Northwest ISD secondary students next year will be able to more easily “plug in” to the world of technology.
The school board Monday approved the purchase of Dell Latitude 10 tablets for middle and high school students and teachers, as outlined by the long-range technology plan presented last month.
The $9.3 million purchase, to be paid from local budget and approved bond funds, will be phased in over the next four school years. This year’s budget impact is $4.6 million for tablets for all high school students and teachers. Middle school pupils and their instructors will receive the device next year.
The total also includes laptops for all district teachers, iPads for elementary teachers and four carts of devices for each middle school and five for each high school campus.
“What I love is the absolute ease this is going to give,” said Superintendent Dr. Karen Rue. “Our students can immediately capture some complicated aspect of a learning experience and be able to go back home and review it and see it. Parents will have that kind of access. Gone will be the statement, ‘You don’t understand, Mom and Dad. My teacher does it this way. You can’t help me.’ Yes, they can. They can go to that NetSchool page, and they can see an example of what we’re talking about.”
NISD director of technology Carl Shawn said that when the committee – made up of students, teachers and administrators – was asked to look at the products available to extend students’ learning opportunities in and out of the classroom, they pursued the chosen product for two reasons.
“This not only allows the world to come into the classroom but this allows our students to publish to the world,” he said. “And, (being technologically connected) is great for schools; more importantly it’s great for learners.”
District officials believe logistical conveniences, such as consolidating the capabilities of multiple devices into one smaller tool, will facilitate those goals.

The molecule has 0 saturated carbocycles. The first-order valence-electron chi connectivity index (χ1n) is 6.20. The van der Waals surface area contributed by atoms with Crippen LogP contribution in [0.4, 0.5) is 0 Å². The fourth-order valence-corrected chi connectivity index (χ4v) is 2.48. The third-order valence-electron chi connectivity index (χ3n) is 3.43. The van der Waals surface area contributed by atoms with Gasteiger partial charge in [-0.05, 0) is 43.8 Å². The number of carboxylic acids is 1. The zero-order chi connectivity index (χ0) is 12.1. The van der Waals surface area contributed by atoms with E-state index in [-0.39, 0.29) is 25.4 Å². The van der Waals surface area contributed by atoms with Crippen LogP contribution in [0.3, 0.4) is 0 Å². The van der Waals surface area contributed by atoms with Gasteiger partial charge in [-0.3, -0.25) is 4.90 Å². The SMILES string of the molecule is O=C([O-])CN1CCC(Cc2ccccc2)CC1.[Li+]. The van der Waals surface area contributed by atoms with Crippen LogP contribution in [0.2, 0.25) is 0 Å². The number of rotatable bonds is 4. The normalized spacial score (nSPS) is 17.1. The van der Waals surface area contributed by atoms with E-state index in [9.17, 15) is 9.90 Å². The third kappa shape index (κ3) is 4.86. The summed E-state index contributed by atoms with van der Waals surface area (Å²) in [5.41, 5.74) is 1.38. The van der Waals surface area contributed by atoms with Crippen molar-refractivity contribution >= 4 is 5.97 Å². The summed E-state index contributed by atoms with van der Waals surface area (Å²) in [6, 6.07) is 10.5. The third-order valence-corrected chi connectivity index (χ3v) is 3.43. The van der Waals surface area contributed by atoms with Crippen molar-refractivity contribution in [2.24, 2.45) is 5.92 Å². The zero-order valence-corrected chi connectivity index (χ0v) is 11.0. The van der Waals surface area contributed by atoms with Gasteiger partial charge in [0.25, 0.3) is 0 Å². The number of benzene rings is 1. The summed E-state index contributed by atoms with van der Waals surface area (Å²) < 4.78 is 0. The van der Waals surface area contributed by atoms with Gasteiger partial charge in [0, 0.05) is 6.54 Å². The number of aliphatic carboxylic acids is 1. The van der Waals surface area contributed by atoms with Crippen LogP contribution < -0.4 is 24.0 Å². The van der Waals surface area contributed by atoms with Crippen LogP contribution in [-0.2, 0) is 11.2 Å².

The Dell Latitude tablets are Windows-based and PC-compatible. Apps on the tablet can run on a computer, and the tablet can connect to a printer, can convert into a mouse that controls the computer and can connect to a computer, which would serve as a projector.
In addition, a USB port on the tablet also enables the quick transfer of files from device to device.
Such features enable a key component of effective teaching – mobility.
“Being able to move around the classroom is a huge part of teaching class,” said Rory Peacock, NISD coordinator for instructional technology. “In the current classroom, we have projectors, a document camera, a digital chalkboard you can control your computer with.
“With this, it’s the same. So it’s not just a flat chalkboard at the front. This is the computer itself. It goes back and forth easily. As the document camera, I hit the button and on the projector I see whatever it is that this camera is looking at. So I can take it over to a document, hover over this student who is doing a great job, and with the click of a button I’ve captured that into my computer … As the teacher I can control and move the documents around or step back and let people work independently.”
Upgrades in the district’s technology infrastructure would take that mobility a step further.
“We’re working on upgrading NetSchool from (version) 1.9 to 2.4, and with 2.4, I can take that picture, click it and make it accessible to all students,” Peacock said.
Rue also pointed out the device’s all-in-one features including “the backlit screen, the color, the ease, the touch, the ability to use it for Internet work and be able to go back to a full suite of utility programs that are found in Microsoft Windows and Office.”
“It’s a daily exploration of finding neat ways our kids will be able to utilize these tools in their learning,” Shawn said. “Not only with these specific tablets but with the devices we come across as advances are made and our options evolve.”